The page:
By Maria Surma Manka | Photography by John Linn
Fresh tomatoes in December. A salad from the garden when it’s 20 degrees below zero outside. In northern Minnesota, Jon Friesner made these dreams a reality with GroShed, an agricultural company that provides stand-alone, thermal sheds that can grow vegetables hydroponically year-round.
A father of six children, Friesner is also a lifelong gardener who, with his wife Kate, wanted to give their kids a love of fresh vegetables. But in Minnesota, that’s only possible for a few months each year.
Friesner considered installing an indoor growing facility in their home in Emily, but it took up too much space. So the 2020-2021 member of the Foundation’s Initiators Fellowship program began researching hydroponic growing methods, which don’t require soil; instead, plants rely on nutrient-rich water to grow. No weeding and no herbicides or fungicides needed.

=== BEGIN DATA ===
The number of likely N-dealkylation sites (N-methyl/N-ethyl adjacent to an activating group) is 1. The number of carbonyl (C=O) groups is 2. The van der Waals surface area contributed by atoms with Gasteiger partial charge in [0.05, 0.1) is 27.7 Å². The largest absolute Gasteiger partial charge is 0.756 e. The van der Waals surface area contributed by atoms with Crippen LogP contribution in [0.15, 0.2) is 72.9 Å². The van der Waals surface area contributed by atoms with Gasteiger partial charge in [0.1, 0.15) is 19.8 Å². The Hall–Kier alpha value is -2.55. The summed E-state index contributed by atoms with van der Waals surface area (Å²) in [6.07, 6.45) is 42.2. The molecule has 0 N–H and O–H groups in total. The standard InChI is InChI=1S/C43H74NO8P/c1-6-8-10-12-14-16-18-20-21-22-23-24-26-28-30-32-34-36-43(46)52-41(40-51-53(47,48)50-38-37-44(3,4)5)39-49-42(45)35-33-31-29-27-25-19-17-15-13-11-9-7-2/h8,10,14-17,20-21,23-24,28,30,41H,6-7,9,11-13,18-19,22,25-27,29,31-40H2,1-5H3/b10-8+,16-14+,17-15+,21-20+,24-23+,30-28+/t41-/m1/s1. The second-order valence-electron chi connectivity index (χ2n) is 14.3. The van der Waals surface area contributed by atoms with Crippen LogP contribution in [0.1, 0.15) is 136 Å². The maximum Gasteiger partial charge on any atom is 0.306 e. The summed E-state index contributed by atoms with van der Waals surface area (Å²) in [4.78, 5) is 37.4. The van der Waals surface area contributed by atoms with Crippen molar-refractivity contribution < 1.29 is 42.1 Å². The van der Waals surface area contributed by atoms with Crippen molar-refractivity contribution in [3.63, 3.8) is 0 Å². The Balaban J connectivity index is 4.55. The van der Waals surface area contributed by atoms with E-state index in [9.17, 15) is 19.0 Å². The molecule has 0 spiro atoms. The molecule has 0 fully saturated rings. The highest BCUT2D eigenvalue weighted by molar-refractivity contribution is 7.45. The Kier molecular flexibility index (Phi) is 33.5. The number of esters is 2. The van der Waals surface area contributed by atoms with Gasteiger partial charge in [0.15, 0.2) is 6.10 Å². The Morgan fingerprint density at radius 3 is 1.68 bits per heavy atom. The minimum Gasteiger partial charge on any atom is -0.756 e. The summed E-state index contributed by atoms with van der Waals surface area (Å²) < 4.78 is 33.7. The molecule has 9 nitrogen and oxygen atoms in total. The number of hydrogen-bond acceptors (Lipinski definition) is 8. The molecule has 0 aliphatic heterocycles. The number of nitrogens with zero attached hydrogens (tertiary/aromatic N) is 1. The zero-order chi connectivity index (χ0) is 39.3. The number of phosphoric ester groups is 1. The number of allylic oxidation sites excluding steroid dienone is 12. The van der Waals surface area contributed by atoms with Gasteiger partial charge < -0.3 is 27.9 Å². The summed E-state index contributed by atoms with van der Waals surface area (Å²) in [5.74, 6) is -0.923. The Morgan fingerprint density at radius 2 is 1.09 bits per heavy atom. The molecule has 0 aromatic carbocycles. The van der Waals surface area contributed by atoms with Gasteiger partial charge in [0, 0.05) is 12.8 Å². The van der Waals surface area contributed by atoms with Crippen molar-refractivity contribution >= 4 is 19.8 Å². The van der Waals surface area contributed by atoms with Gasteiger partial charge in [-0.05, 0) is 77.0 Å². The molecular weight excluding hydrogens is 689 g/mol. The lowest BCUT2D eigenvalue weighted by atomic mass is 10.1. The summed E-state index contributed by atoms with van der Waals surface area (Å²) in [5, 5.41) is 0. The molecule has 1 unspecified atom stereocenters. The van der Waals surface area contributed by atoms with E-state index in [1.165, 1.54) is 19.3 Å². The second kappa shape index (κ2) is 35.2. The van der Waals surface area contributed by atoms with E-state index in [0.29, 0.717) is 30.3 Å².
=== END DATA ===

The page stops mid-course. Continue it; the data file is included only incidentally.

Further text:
As the owner of a residential construction company, Friesner put his skills to work and built a warm shed for a year-round hydroponic garden.
It worked: The family grew tomatoes, cucumbers, lettuce and microgreens. As neighbors became more interested in sheds for themselves, Friesner decided to make GroShed a full-time business in 2019.
Today, he’s on a mission to get fresh food into people’s hands any time of year. “When it’s wintertime and 30 below and we get pictures from customers of their fresh salads, that’s what fills my tank,” he said. “Even if they’ve had a GroShed farm for a year or two, customers are still shocked that fresh vegetables are possible year-round. I love that.”
We learned more from Friesner about what’s growing at GroShed.